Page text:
One of the oldest professions in the world is that of a solicitor (also known as a “lawyer”, depending on where you are from). All countries around the world have laws to protect its citizens and to ensure that people know what is legal, and what is not.
Despite the economic chaos that some nations around the world are exhibiting, this is probably one of the few professions where you are always likely to find a job. In fact, some might argue that there is more chance of legal work being available during times of economic crisis!
When young adults start to think about what they want to do once they leave school, being a solicitor isn’t always at the top of the “bucket list”. But as careers go, having a job working in the legal industry is pretty rewarding and satisfying.
Solicitors are there to protect the rights of individuals, businesses and other organisations. If everyone were nice to each other and didn’t steal, betray or kill each other, there would probably be no need for legal representation!
If you are about to leave school and are thinking of your career options, or perhaps you are already working and fancy a change of career, starting a law career could be right up your street!
This blog post will discuss the pros and cons to working in the legal industry, as well as the different specialisms that you could train towards and get qualified as.
Why start a career in law?
Some people have the misconception that all solicitors and others in the legal industry are there to simply “rip people off” by charging exorbitant and not doing very much work.
The thing is law professionals such as solicitors, barristers and others work hard to ensure that people get the justice that they deserve.
It takes many years of training and research to become a fully-fledged solicitor, for example, and it is this training and research that makes the difference when securing a positive outcome in any legal matter that you give them.
Here are some reasons why you should be seriously considering a career in law:
- Having a law career pays well – trainee solicitors often get paid more than the average office admin work, and once they are fully qualified, they can often earn between three and seven times the salary that they earned when they were trainees;
- You get to help others – there are countless numbers of people and organisations that need proper legal representation. By giving them the benefit of your knowledge and experience, you can help your clients to achieve the results that they rightfully desire by law;
- Every day is different – some people are, unfortunately, stuck in “dead-end jobs”, where they perform the same monotonous tasks each day and for very little financial reward. People that work in the law industry, on the other hand, have highly rewarding jobs that pay well, and no two days are ever the same;
- You get to meet a diverse mix of people – because of the nature of the job, you will often get to meet all sorts of weird and wonderful people throughout your career. Sometimes you might even come across the odd celebrity or two!
What jobs are available?
There are numerous roles that you could aim for, should you wish to pursue a career in law:
- Solicitor – the most-common job that people go for is that of a solicitor. There are many specialisms that you could train for, such as family law, commercial law, employment law, property law, and so forth. Solicitors work with different types of clients, and part of your work will often see you representing those clients in court;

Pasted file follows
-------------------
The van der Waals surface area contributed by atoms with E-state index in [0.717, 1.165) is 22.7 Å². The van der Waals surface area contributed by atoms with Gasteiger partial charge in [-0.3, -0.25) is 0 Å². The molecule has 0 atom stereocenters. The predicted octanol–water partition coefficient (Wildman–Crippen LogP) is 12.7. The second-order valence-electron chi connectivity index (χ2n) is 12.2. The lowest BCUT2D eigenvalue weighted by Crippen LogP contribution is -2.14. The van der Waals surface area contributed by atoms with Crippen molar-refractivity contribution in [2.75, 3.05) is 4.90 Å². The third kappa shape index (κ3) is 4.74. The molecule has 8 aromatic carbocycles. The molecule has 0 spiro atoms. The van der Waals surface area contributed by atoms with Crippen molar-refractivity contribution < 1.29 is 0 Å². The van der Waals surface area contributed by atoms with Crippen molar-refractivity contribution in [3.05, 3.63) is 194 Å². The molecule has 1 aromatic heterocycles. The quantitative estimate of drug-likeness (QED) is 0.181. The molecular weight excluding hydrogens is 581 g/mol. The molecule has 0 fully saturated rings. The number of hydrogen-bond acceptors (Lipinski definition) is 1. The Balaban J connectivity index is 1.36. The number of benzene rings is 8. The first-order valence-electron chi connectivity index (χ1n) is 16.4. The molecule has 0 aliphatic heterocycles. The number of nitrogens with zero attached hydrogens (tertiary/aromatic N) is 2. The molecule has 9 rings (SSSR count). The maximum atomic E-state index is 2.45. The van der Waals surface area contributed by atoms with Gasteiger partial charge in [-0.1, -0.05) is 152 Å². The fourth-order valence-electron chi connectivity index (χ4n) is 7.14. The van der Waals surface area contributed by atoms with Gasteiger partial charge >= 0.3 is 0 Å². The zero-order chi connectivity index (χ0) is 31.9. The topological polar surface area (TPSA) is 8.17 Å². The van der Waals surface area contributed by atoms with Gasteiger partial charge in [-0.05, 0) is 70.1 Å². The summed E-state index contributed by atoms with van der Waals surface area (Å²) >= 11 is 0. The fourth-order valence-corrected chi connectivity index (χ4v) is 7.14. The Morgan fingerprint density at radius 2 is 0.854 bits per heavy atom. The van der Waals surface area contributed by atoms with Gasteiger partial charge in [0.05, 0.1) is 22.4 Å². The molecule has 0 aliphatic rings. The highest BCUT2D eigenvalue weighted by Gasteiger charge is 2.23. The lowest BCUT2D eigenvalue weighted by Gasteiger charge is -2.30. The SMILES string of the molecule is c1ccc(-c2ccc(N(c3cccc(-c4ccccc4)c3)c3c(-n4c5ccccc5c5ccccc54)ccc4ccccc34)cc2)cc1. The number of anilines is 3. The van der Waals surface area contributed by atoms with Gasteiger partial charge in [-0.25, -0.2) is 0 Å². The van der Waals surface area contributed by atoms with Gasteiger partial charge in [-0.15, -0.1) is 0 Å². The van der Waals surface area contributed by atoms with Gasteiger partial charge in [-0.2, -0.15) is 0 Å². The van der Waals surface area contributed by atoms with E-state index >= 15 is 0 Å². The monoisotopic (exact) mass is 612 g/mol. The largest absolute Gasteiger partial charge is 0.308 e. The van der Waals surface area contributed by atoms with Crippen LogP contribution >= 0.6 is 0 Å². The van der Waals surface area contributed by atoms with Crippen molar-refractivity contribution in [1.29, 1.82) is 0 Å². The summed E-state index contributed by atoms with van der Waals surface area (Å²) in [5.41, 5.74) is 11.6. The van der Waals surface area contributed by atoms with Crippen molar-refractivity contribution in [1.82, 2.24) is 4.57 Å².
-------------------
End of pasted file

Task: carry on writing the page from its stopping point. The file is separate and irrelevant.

- Legal executive – these guys operate in a similar way to solicitors, and usually specialise in one particular area of the law. As with solicitors, they deal with clients, advise them, and represent them in court. The only difference between legal executives and solicitors is that legal executives are trained in one specialism, whereas solicitors are disciplined in many;
- Paralegal – if you are interested in carrying out a lot of the work that legal executives do, and you are currently training to be a solicitor, you would be best placed getting a job as a paralegal. The only downside to being a paralegal is that you get more involved with office-based tasks, whereas solicitors also get to represent their clients in court;
- Barrister – these legal specialists are often called upon to represent clients or public bodies (such as the Crown Prosecution Service) in court. They advise solicitors on the likelihood of a court case going in their client’s favour, and they must be excellent public speakers;
- Legal secretary – for those of you seeking a career within law but don’t want to be fully-fledged solicitors or barristers, there is also the option of becoming a legal secretary. In this role, you would be providing administrative support for solicitors and legal executives, and are considered by many to be the backbone of any law firm;
- Conveyancer – does the property world fascinate you? Do you want a career in law? If so, you might wish to consider training to become a conveyancer! In a nutshell, conveyancers work on the legal side of things when someone is buying or selling property.
What training and qualifications do I need?
It depends on the particular role you wish to apply for within a law firm. For example, if you wanted to become a solicitor, paralegal or barrister, you would ordinarily need to go to university and obtain a degree in law.
The process to becoming a law professional will often take several years, and so a certain element of dedication is required in order to achieve the desired end result!
For all law jobs, studying is a must.
But thankfully, with suppliers such as https://store.lexisnexis.com.au/ available to offer research data and literature for all disciplines within the legal industry, the knowledge and information you need to help you pass those all-important law exams is only a few clicks away!
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